This year had a number of high-profile developments such as the Covid-19 pandemic and the Brexit negotiations that dominated the headlines.
A change that went somewhat under the radar was the practical end of the “double-Irish with a Dutch sandwich” tax structure.
In 2019, close to €30bn of royalty payments went from Ireland to The Netherlands and then on to no-tax jurisdictions such as Bermuda.
Figures for the first half of 2020 suggest this year the figure will fall significantly short of €10bn.
These flows from Ireland to The Netherlands almost exclusively originate from the subsidiaries of US multinational companies operating here and are royalty payments for the license to sell the products, brands and technologies of these behemoth companies in markets outside the US.
These include pharmaceutical medicines and computer chips which are manufactured at Irish plants and online advertising sold on platforms such as Google and Facebook which have their international headquarters in Ireland.
All told, the subsidiaries of US multinationals in Ireland have annual revenues of around €400bn.
It is non-controversial that the Irish operations of these companies should pay for the technologies and brands they use to generate these revenues.
In 2019, outbound royalties from Ireland totalled €85bn and on their own were probably enough to offset around 20% of the sales revenues of US multinationals flowing into Ireland.
What is controversial is where these royalties ended up. As noted above, most of the royalties paid to The Netherlands were subsequently re-routed to Bermuda.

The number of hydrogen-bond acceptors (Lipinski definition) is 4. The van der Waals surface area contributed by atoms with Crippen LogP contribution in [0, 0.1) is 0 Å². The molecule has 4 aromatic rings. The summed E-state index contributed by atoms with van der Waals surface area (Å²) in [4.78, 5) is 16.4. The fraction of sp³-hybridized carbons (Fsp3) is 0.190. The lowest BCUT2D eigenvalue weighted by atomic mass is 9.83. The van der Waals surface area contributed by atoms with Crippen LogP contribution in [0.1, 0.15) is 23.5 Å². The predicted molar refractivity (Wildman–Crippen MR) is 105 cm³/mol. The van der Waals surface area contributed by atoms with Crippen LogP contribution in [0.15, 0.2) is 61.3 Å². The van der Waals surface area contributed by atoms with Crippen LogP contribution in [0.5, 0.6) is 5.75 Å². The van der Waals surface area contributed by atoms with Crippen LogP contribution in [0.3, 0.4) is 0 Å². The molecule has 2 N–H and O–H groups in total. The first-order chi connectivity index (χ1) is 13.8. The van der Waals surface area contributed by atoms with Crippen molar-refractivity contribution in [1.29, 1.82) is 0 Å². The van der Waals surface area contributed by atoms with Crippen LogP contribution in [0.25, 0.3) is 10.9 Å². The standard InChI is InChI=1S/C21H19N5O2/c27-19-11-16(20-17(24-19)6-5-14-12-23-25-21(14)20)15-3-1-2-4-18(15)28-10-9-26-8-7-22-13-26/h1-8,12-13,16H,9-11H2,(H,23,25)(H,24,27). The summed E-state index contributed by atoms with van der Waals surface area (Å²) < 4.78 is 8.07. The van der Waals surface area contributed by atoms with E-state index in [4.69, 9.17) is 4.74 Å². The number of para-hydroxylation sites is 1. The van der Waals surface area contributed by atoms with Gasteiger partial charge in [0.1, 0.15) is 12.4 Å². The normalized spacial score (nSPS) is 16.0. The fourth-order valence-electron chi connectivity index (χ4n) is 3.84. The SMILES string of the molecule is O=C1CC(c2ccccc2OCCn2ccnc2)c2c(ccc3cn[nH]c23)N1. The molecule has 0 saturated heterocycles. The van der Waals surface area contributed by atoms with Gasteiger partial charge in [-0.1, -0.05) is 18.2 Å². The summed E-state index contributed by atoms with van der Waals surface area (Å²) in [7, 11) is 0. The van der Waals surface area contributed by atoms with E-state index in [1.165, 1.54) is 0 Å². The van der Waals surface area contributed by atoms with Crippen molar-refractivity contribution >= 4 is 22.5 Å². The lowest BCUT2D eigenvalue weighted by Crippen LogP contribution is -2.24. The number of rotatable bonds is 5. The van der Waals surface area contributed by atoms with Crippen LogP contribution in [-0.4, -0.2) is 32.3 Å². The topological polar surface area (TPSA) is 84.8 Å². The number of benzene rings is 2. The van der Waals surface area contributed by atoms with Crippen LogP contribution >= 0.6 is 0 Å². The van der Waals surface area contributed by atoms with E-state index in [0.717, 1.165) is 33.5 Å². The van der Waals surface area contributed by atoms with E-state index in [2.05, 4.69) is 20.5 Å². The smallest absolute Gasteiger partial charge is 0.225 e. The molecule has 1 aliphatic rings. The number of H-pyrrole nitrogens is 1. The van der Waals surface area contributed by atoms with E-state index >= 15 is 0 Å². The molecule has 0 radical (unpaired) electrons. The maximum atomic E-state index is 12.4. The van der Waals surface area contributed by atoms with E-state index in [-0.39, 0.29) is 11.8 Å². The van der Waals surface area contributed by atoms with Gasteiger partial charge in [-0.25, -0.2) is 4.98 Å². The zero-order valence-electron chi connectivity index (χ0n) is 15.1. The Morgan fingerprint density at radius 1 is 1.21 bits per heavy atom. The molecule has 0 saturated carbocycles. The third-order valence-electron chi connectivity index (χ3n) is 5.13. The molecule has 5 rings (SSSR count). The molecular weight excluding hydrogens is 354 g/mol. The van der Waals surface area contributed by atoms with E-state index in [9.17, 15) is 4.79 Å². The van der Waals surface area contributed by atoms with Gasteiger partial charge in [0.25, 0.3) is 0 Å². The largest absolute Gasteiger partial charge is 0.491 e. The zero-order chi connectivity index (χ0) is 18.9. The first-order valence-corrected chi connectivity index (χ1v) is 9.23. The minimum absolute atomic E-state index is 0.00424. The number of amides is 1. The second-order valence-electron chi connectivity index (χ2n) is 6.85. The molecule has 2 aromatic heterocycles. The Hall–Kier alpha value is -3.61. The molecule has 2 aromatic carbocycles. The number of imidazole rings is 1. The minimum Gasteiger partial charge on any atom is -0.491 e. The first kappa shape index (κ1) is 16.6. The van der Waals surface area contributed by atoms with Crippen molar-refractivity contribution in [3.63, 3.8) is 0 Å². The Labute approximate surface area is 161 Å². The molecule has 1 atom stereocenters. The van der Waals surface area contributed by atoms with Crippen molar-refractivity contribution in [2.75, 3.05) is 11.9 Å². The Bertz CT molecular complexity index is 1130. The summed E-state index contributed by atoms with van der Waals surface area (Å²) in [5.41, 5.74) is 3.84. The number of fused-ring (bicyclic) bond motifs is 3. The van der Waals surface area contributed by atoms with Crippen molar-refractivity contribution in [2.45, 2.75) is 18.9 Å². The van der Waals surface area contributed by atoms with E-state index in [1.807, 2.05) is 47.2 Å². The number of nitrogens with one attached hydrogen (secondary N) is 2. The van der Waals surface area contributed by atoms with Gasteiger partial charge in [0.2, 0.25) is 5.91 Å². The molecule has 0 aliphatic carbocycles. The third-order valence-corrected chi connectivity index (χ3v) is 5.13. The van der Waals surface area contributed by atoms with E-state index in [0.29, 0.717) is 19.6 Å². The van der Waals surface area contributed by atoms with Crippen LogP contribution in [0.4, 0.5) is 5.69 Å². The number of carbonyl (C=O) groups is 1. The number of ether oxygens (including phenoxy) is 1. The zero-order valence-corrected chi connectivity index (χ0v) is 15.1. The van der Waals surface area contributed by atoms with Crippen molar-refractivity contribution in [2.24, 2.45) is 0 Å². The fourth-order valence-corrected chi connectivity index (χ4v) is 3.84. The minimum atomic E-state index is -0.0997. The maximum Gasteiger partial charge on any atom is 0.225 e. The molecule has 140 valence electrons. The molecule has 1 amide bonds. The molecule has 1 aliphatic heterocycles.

The reason for the diversion via The Netherlands is that, up to 2013, Ireland levied a withholding tax on outbound royalty payments to non-treaty countries with some of the payment withheld from the recipient and paid to the Revenue Commissioners to cover possible tax liabilities.
Residents of non-treaty countries would not get this money back.
There was a fairly easy workaround for companies to avoid this.
Under the EU’s Patents and Royalties directive, EU member states cannot levy a withholding tax on royalty payments made to a resident of another member state.
The Netherlands does not levy a withholding tax on outbound payments to locations such as Bermuda.
So, the Dutch sandwich was put between the Ireland and Bermuda parts of the structure. After 2013 this was not necessary.
A central issue, though, is that these are supposed to be payments for technologies developed in the US.
It is only US companies with these structures as they depended on provisions in the US tax code. German companies did not face the same tax rules.
The primary tax payments affected by these structures was the deferral, sometimes indefinitely, of US tax.
The structures had no impact on the amount of tax due in market countries where the customers of these companies are located.
There are a number of reasons why these strategies will no longer be effective.
The OECD’s BEPS project means that such payments to jurisdictions which lack the substance to produce the service or technology being paid for may no longer be tax deductible.
The Tax Cuts and Jobs Act (TCJA), passed by the US Congress, abolished the principle of deferral in the US tax code which was a primary motivation for the creation of these structures.